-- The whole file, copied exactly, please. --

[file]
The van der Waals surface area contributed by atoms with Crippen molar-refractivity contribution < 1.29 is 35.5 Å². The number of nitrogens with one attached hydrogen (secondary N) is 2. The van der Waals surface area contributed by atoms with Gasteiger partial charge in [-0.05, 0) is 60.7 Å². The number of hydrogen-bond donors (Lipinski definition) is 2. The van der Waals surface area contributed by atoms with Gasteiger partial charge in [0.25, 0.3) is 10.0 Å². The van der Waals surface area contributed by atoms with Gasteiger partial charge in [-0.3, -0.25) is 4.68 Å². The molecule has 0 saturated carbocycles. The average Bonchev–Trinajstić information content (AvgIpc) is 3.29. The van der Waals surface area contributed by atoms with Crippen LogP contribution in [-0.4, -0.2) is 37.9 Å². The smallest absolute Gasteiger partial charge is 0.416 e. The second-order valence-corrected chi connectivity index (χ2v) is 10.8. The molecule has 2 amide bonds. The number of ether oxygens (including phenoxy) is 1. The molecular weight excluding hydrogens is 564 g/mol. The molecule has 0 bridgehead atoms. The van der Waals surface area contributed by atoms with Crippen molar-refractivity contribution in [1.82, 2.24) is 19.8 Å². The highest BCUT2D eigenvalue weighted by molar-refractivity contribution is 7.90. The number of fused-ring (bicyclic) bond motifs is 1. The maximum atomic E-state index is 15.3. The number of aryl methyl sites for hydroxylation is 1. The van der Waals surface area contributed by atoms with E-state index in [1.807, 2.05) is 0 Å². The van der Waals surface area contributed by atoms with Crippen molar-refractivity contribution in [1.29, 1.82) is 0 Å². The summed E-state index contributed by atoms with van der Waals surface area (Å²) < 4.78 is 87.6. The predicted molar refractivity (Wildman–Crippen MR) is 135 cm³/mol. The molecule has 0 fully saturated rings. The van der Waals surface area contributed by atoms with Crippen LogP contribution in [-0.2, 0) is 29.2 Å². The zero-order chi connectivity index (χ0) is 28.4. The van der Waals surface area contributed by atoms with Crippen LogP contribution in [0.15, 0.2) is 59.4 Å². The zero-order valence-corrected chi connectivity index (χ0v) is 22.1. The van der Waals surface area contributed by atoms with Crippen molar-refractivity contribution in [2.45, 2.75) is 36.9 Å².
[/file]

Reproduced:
The van der Waals surface area contributed by atoms with Crippen molar-refractivity contribution < 1.29 is 35.5 Å². The number of nitrogens with one attached hydrogen (secondary N) is 2. The van der Waals surface area contributed by atoms with Gasteiger partial charge in [-0.05, 0) is 60.7 Å². The number of hydrogen-bond donors (Lipinski definition) is 2. The van der Waals surface area contributed by atoms with Gasteiger partial charge in [0.25, 0.3) is 10.0 Å². The van der Waals surface area contributed by atoms with Gasteiger partial charge in [-0.3, -0.25) is 4.68 Å². The molecule has 0 saturated carbocycles. The average Bonchev–Trinajstić information content (AvgIpc) is 3.29. The van der Waals surface area contributed by atoms with Crippen LogP contribution in [-0.4, -0.2) is 37.9 Å². The smallest absolute Gasteiger partial charge is 0.416 e. The second-order valence-corrected chi connectivity index (χ2v) is 10.8. The molecule has 2 amide bonds. The number of ether oxygens (including phenoxy) is 1. The molecular weight excluding hydrogens is 564 g/mol. The molecule has 0 bridgehead atoms. The van der Waals surface area contributed by atoms with Crippen molar-refractivity contribution in [1.82, 2.24) is 19.8 Å². The highest BCUT2D eigenvalue weighted by molar-refractivity contribution is 7.90. The number of fused-ring (bicyclic) bond motifs is 1. The maximum atomic E-state index is 15.3. The number of aryl methyl sites for hydroxylation is 1. The van der Waals surface area contributed by atoms with E-state index in [1.807, 2.05) is 0 Å². The van der Waals surface area contributed by atoms with Crippen molar-refractivity contribution in [1.29, 1.82) is 0 Å². The summed E-state index contributed by atoms with van der Waals surface area (Å²) < 4.78 is 87.6. The predicted molar refractivity (Wildman–Crippen MR) is 135 cm³/mol. The molecule has 0 fully saturated rings. The van der Waals surface area contributed by atoms with Crippen LogP contribution in [-0.2, 0) is 29.2 Å². The zero-order chi connectivity index (χ0) is 28.4. The van der Waals surface area contributed by atoms with Crippen LogP contribution in [0.15, 0.2) is 59.4 Å². The zero-order valence-corrected chi connectivity index (χ0v) is 22.1. The van der Waals surface area contributed by atoms with Crippen molar-refractivity contribution in [2.45, 2.75) is 36.9 Å².